Tricks to motivate yourself to reach your goals
Sometimes motivation needs to come from within. Reuters Pictures/Kim Kyung Hoon Motivation often comes from outside sources.
Maybe your boss has set a due date for a project report or your personal trainer is shouting at you while you power through push-ups.
But sometimes motivation needs to come from within. Your boss won’t always be hovering over you asking for status updates on your project report — you have to make the personal choice to work on it.
Because pushing yourself to work toward your goals is anything but easy, we checked out the Quora thread, “How can I motivate myself to work hard?” and rounded up the best advice.
Read on for the tips.
8 Creative Ways To Motivate Yourself To Reach Goals
“Self-pity is our worst enemy, and if we yield to it we can never do anything wise in this world” – Helen Keller
From the moment our kindergarten teachers asked us what we wanted to be when we grew up to the job interview question that asks us to envision where we see ourselves in five or ten years time, everyone seems to want to know what we’re doing (or hope to do) with our lives. Some of us have detailed road maps in our minds, with mile-markers for each goal: Obtain a college degree, land a dream career, start a family, visit Mars, achieve world domination—whatever. Others like the scenic route. We have a vague picture of someone in the distant future who looks like us and is doing amazing things, but they’re too far off in the distance for us to see just what those amazing things are. Whether you’ve had your entire life planned out since you were 5 yrs old or are just winging it, we all need a jump start from time to time to keep us moving in the right direction—or any direction. Here are eight creative ways to motivate yourself to reach your goals.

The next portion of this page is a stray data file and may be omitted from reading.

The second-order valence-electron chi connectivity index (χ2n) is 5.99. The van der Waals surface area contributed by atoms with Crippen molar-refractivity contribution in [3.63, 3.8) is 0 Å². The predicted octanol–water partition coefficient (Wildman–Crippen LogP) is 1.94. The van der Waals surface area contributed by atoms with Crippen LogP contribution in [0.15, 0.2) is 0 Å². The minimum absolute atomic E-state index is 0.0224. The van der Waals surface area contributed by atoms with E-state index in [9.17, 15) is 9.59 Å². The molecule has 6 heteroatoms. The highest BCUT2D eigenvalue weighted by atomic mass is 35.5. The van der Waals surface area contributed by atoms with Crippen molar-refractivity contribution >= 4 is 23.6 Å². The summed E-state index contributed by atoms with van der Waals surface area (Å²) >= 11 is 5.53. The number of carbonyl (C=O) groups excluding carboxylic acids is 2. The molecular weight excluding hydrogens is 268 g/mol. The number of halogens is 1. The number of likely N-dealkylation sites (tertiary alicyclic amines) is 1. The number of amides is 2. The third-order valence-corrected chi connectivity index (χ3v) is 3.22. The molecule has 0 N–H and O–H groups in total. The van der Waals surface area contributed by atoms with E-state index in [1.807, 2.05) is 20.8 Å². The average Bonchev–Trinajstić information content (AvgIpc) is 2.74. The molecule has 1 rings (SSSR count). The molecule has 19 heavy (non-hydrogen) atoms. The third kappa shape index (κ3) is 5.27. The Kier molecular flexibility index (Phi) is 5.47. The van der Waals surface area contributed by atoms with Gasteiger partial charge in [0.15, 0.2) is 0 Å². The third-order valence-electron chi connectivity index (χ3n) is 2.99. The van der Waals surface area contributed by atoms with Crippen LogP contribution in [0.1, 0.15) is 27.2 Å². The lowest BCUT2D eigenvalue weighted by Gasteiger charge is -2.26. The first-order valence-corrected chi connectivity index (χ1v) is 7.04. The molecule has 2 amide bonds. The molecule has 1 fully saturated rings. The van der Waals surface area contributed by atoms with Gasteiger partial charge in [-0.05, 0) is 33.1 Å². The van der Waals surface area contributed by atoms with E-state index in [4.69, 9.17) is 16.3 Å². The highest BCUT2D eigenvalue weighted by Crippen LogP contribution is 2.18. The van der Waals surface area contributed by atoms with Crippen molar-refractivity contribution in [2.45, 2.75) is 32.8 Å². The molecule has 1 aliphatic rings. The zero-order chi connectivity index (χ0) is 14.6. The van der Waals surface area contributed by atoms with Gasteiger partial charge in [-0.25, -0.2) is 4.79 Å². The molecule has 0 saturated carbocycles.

1. Sing to yourself
Seriously. Like laughter, sunshine, and fresh air; singing elevates our moods and increases our well being. It can even be a useful group exercise to enhance collaboration in the workplace. Read more about it here. Studies have shown that singing triggers a release of endorphins, which are the body’s natural way of chemically relieving pain and stress. When we’re happier, we get more done. This might be why Snow White likes to whistle while she works.
2. Visualize your success
According to Dr. Frank Niles, visualizationis a simple but useful motivational technique because when you form a picture of succeeding in your mind, you begin to see the possibility of reaching your goal. When I was working on my dissertation in graduate school, there were days when meeting the daily writing goal I’d set for myself seemed insurmountable, let alone finishing the entire book-length project that sat in my stomach like a baby with an unknown due date. When I began to feel overwhelmed, I’d often visualize the moment of achievement, walking across the stage, receiving my degree, finally earning those three letters at the end of my name that I’d poured so much blood, sweat, tears, and vodka into. Six years and quite a few drinks later, I managed it.
3. Speak about achieving your goals in definitive, positive terms